The night of the Easter Vigil arrived, and I was a nervous wreck. I had gotten to the Cathedral early to go through the chant one last time. I put on my vestments early. I could not tell if the weight of the vestment was from the cloth-of-gold fabric, something we bring out on high feast days, or if it was just the weight of the moment. Probably both.

I was pacing, something I never do, but pacing, trying to gather my thoughts, using my old tricks of meditation to calm my young self down. Other clergy were slowly gathering, speaking softly, appropriate to the moment of this Vigil. And I continued to pace.

Suddenly Bishop Child appeared, with his gold cope (cape) and staff (crozier). I have never met another person who loved being a bishop more than him. It was his joy. I was so anxious that I would not do well, my pacing increased as he came into the vesting room, ready to go. He had taken on a father-like role in my life, having sponsored me, ordained me, and then mentored me in my formation to the priesthood. He provided funds for me to go to Sewanee to study with the leading liturgical scholar in the Episcopal church. I owed him big time.

He obviously picked up on my nervousness. He approached me on my right side, grabbing the sleeve of my vestment in his hands, pulling me toward him, firmly. He was right in my face, sort of like the proverbial Seinfeldian dreaded “close talker”.

I will never forget the pregnant moment. He looked at me piercingly with his eyes and then he said: If you screw up the Exultet, you will screw up my Easter. Don’t screw up my Easter!

Dear reader, know that I am cleaning up the specific word he used. It was shocking to hear that word come out of the Bishop’s mouth, particularly with the backdrop of this most holy day.

The effect of the message was first shock, and then hilarity. He and I both were laughing deeply, breaking the tension, I imagine, for both of us. It was true, at least for me. My nerves receded, I was able to be really present, ready to chant that Exultet like it had never been chanted before.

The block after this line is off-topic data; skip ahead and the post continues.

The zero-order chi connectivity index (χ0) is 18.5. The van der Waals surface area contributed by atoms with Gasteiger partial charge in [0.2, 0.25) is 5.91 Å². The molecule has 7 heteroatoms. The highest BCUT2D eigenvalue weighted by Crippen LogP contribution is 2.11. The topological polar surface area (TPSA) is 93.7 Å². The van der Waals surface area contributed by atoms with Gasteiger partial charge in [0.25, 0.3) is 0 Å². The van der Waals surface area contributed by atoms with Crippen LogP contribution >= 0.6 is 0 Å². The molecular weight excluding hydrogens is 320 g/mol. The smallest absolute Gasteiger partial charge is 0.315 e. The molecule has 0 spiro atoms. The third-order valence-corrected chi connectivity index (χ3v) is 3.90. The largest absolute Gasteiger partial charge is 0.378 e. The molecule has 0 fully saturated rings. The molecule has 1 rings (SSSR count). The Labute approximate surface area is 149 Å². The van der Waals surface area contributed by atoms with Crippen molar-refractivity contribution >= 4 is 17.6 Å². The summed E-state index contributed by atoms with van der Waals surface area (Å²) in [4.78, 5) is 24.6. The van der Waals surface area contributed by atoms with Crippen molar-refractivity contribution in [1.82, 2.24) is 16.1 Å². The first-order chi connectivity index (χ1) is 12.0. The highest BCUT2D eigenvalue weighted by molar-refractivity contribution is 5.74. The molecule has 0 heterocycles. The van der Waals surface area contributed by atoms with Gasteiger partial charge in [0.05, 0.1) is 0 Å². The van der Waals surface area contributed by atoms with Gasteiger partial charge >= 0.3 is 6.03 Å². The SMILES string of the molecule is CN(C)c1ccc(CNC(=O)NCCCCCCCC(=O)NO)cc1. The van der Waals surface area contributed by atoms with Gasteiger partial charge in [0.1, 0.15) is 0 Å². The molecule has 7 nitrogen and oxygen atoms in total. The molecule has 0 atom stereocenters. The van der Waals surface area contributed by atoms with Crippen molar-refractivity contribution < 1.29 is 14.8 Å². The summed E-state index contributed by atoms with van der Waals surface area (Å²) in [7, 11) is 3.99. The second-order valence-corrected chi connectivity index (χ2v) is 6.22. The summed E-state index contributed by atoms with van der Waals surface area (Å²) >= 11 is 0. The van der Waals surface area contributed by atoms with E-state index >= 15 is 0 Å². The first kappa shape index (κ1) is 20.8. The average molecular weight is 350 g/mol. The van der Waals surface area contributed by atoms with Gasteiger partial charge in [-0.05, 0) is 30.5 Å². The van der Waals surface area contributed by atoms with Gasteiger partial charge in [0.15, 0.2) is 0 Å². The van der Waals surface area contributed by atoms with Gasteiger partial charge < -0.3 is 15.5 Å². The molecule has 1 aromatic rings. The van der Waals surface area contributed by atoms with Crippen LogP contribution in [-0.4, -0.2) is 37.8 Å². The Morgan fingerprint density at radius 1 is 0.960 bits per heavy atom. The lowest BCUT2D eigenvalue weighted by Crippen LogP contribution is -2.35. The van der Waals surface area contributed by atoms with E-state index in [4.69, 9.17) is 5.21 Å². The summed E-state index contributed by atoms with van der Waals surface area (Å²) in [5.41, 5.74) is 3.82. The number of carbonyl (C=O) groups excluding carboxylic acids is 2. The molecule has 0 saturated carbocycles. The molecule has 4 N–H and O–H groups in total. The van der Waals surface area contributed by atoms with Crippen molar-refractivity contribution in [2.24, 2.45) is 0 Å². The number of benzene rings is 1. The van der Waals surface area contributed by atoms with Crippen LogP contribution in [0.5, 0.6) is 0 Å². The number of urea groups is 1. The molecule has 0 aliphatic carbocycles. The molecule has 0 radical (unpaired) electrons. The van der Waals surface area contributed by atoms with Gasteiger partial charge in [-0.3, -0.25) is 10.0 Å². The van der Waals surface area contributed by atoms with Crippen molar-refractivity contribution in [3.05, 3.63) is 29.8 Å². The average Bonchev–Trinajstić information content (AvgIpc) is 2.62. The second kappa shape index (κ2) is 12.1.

Truth is, Bishop Child knew me, the way I was wired, and took the time and energy and focus and risk to give me what I needed. He knew exactly what he was doing, and it worked.

We talked later about it, and he laughed as the characteristically rubbed his hands together as if the director of a play that went just as he planned.

As you can imagine, I think of that moment every Easter, particularly at the Vigil. In that moment, I sensed the hilarity of the disciples in the surprise of the resurrected Jesus, of life emerging from the tomb of fear and resignation.

But, more importantly, I knew intellectually, emotionally, and spiritually, that I, indeed, had found my home. What a blessing it was that day, and continues to be.

This Easter season, I would wish that for you, wherever you are lucky enough, or blessed, to find it. Blessings.

An Invitation to a Holy Experience

This is Holy Week.

From Palm Sunday, remembering the triumphant parade into Jerusalem, the gathering around a table, the ignominious public execution of Jesus, the “empty” day of waiting, to conclude in an Easter celebration.

The Church goes to great lengths to bring those historical events to those of us who find ourselves removed by hundreds of years. The genius of Holy Week is to put us in the middle of this mystical drama of life, death, waiting, and new life. As designed, it is experiential.

We owe a woman named Egeria for her description in letters to her friends of the events she was observing in Jerusalem. When I was researching this material, back before the Copernican revolution, she was thought to be a Spanish nun, who traveled as a pilgrim to Jerusalem to be there for the week that has come to be known as Holy. The time period is around 380, but little detail is known of her. She writes a description of the festivities and observances of the week in detail, giving us a glimpse into the detail and feel of the time. Liturgical scholars of this past century, looking to enliven and deepen this time, were gifted by her writings, as they attempted to return to a more representative version of the events.

Palm Sunday begins the week, remembering the hopeful entry of Jesus, proclaiming the Kingdom of God. Pilgrims for the Passover lined the way, waving palms, wondering who this one was who was passing by on a donkey. One of my first memories of a poetic image was that of “even the rocks and stones sang”, which was to indicate the cosmic level of excitement. And so the Church reenacts this pregnant moment into celebration in the now. Palm Sunday.

But the Church plays a sneaky trick….not the first. As soon as we have paraded with Palms into the worship space, while singing a robust hymn, there is a head-jerking shift. We overhear the story of Jesus’ sentencing by Pilate, the Roman governor, handed over by the religious leaders. It would not be the last time politicians and religious leaders conspired together in the quest for power. We listen to the Passion narrative, often read dramatically, as we come face to face with Jesus’ death. “And he breathed his last.”